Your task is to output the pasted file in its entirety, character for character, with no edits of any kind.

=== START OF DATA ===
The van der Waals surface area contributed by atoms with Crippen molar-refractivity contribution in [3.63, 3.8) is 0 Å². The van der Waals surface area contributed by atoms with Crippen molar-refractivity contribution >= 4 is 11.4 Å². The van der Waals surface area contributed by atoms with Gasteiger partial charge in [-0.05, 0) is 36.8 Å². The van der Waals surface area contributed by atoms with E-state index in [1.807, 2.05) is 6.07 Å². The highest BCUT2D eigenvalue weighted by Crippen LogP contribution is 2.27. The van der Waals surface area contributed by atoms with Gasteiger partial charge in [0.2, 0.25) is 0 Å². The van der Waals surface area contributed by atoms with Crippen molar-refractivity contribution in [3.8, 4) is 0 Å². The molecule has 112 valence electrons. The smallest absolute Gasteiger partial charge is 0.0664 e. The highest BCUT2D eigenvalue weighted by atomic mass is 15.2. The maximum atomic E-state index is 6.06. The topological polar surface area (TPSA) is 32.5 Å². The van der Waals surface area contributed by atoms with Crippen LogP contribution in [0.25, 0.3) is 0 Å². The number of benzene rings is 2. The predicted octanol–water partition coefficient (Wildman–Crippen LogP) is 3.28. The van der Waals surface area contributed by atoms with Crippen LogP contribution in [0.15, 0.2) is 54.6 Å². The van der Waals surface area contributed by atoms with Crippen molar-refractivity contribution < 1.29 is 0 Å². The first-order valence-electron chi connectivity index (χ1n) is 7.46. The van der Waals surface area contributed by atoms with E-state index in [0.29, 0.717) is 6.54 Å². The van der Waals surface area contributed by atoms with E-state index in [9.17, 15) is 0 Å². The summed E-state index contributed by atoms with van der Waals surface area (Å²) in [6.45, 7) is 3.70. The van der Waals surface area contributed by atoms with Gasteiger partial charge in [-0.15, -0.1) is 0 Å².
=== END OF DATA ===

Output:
The van der Waals surface area contributed by atoms with Crippen molar-refractivity contribution in [3.63, 3.8) is 0 Å². The van der Waals surface area contributed by atoms with Crippen molar-refractivity contribution >= 4 is 11.4 Å². The van der Waals surface area contributed by atoms with Gasteiger partial charge in [-0.05, 0) is 36.8 Å². The van der Waals surface area contributed by atoms with E-state index in [1.807, 2.05) is 6.07 Å². The highest BCUT2D eigenvalue weighted by Crippen LogP contribution is 2.27. The van der Waals surface area contributed by atoms with Gasteiger partial charge in [0.2, 0.25) is 0 Å². The van der Waals surface area contributed by atoms with Crippen molar-refractivity contribution in [3.8, 4) is 0 Å². The molecule has 112 valence electrons. The smallest absolute Gasteiger partial charge is 0.0664 e. The highest BCUT2D eigenvalue weighted by atomic mass is 15.2. The maximum atomic E-state index is 6.06. The topological polar surface area (TPSA) is 32.5 Å². The van der Waals surface area contributed by atoms with Crippen LogP contribution in [0.25, 0.3) is 0 Å². The number of benzene rings is 2. The predicted octanol–water partition coefficient (Wildman–Crippen LogP) is 3.28. The van der Waals surface area contributed by atoms with Crippen LogP contribution in [0.15, 0.2) is 54.6 Å². The van der Waals surface area contributed by atoms with Crippen molar-refractivity contribution < 1.29 is 0 Å². The first-order valence-electron chi connectivity index (χ1n) is 7.46. The van der Waals surface area contributed by atoms with E-state index in [0.29, 0.717) is 6.54 Å². The van der Waals surface area contributed by atoms with E-state index in [9.17, 15) is 0 Å². The summed E-state index contributed by atoms with van der Waals surface area (Å²) in [6.45, 7) is 3.70. The van der Waals surface area contributed by atoms with Gasteiger partial charge in [-0.15, -0.1) is 0 Å².